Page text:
Earlier this week Comcast came under fire for possible net neutrality violations after it was revealed that streams of on-demand video that it delivers to subscribers via Xbox Live won’t count toward its monthly 250 GB bandwidth cap. Well, the way Comcast delivers that content hasn’t changed, but the language it uses to describe the delivery method has been updated, perhaps in an effort to draw less attention to the issue.
For those who forgot, the pertinent part of the FAQ previously tried to distinguish its VOD streams from those of competing video services like Netflix and Hulu Plus, saying that its content on Xbox was “being delivered over our private IP network and not the public Internet.” As a result, since Comcast’s Xbox Live streams are essentially a managed service being delivered and cached throughout its own in-network CDN, the cable company argued that those bits wouldn’t count towards the cap.
That was seen as anticompetitive by many, especially since Netflix streams — and even those from TV Everywhere partners like HBO and others — do count against the cap. And it reeked of possible net neutrality violations, for providing favored access to its own content but not others. But the reality of the situation is a lot more nuanced, as Stacey Higginbotham wrote earlier this week.
Now it looks like Comcast is changing its tune and doing away with the whole public/private network argument altogether. The FAQ now reads:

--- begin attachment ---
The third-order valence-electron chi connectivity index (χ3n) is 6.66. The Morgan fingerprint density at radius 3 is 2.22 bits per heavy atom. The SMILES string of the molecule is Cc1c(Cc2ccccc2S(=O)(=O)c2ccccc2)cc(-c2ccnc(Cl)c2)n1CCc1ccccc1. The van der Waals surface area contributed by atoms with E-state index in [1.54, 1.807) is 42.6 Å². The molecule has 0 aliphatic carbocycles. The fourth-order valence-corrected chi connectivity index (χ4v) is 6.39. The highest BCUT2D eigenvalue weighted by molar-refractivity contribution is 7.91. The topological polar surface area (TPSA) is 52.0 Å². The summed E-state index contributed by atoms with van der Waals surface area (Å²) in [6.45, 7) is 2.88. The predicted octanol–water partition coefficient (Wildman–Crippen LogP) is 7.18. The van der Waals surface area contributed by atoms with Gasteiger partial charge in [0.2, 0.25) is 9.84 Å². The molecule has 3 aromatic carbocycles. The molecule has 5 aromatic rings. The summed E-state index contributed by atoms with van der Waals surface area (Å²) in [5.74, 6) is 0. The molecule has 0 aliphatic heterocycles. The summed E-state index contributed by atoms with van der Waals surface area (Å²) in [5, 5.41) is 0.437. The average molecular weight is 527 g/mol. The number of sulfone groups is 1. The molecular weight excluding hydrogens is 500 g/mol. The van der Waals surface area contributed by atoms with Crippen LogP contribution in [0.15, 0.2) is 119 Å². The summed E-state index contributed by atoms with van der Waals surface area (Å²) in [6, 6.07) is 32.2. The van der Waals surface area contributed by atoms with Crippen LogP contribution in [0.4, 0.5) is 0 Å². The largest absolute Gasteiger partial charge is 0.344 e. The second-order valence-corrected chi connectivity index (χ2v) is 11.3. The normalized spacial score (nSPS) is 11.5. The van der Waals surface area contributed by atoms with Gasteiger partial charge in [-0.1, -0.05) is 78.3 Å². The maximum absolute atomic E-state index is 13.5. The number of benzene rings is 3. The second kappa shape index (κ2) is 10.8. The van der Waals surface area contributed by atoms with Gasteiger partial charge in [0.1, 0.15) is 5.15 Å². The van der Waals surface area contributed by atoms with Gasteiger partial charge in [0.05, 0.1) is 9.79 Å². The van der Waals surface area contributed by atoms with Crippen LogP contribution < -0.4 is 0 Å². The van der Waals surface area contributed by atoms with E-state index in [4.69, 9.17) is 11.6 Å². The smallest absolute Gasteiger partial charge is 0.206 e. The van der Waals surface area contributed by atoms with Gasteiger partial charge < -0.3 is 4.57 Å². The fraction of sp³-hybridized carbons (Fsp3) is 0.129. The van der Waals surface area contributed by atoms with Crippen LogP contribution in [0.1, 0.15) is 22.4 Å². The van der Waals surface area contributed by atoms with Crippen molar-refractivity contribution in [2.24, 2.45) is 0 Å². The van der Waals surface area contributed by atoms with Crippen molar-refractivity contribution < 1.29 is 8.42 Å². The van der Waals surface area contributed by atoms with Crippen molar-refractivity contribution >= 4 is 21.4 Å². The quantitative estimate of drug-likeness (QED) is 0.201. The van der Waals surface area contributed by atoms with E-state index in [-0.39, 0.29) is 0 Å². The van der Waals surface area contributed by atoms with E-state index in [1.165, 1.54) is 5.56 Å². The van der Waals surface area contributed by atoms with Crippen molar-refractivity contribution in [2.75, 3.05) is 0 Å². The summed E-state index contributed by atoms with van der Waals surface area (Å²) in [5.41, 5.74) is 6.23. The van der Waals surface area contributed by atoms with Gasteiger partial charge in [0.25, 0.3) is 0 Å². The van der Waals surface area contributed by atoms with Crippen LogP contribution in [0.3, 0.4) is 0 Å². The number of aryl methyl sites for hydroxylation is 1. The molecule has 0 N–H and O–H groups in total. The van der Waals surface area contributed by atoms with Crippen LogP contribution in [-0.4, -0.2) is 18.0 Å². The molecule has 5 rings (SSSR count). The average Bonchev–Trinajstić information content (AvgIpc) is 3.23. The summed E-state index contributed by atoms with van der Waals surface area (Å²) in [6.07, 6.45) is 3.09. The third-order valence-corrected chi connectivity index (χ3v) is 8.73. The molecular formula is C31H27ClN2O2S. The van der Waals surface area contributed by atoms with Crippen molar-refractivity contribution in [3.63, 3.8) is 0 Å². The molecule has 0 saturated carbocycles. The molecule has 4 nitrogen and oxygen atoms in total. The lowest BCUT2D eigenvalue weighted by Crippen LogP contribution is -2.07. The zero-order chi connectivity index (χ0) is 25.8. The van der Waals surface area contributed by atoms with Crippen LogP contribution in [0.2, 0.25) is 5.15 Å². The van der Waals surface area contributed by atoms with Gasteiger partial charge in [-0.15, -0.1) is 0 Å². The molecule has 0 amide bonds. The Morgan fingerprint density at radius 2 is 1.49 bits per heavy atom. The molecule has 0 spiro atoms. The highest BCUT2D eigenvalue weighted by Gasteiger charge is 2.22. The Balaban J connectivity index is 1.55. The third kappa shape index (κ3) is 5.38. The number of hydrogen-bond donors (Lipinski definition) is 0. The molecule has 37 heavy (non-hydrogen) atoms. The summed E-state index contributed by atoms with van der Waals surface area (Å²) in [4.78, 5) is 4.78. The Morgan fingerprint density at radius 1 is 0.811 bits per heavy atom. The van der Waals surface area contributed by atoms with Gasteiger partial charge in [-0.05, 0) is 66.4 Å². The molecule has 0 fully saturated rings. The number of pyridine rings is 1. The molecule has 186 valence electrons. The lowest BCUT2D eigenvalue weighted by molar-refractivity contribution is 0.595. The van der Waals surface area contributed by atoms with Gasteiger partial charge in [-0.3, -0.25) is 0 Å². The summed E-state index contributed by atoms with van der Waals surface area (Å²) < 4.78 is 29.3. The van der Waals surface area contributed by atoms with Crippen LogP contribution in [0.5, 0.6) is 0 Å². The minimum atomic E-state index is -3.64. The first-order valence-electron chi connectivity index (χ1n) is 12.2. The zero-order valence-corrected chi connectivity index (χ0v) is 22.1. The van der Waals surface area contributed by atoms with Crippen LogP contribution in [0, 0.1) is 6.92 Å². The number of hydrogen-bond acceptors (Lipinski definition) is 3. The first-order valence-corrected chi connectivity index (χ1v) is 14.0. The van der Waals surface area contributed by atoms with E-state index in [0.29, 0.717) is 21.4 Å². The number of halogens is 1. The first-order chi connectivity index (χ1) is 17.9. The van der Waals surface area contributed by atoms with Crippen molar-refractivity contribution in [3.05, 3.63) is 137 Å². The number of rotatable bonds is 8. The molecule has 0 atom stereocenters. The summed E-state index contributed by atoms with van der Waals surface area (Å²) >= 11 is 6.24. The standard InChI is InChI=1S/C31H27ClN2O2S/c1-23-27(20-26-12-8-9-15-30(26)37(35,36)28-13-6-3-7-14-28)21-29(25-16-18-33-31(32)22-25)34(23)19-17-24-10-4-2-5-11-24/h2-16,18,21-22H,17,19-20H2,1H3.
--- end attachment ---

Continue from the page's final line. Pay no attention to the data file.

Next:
Q: Will watching XFINITY TV directly on my Xbox 360 use data from my XFINITY Internet monthly data usage allowance?
A: No; similar to traditional cable television service that is delivered to the set-top box, this content doesn’t count toward our data usage threshold. The Xbox 360 running our XFINITY TV app essentially acts as an additional cable box for your existing cable service, and our data usage threshold does not apply.
Frankly, the new language doesn’t change much, especially considering those Xbox streams are delivered over IP, and aren’t that different from the streams that go to its iPad app or those that are viewed through its XfinityTV.com website. The slippery slope here is that down the line, Comcast could argue that those screens aren’t any different than what you watch on your TV, either through the Xbox or a Comcast set-top box.
It’s worth noting that the content available for Comcast’s VOD offering is different from what’s on the iPad app and website — they’re different services and Comcast has negotiated different rights for each. And they aren’t delivered in the same way: VOD runs over the internally built Comcast CDN, while iPad and web streams go over the Internet through third-party CDNs.
It’s also worth noting that what Comcast is doing isn’t that different from IP delivery of video via Verizon FiOS or AT&T’s U-Verse. And that we’ll likely see more of these types of services, especially with the introduction of new multimedia gateways that will soon route IP-based TV streams wirelessly throughout the home and onto whatever devices users want to watch them on.
For now, though, Comcast is hoping to soften the rhetoric by telling us that the Xbox isn’t any different than another set-top box. That’s cool, dudes. Just as long as you’re not saying your video is running over a private network.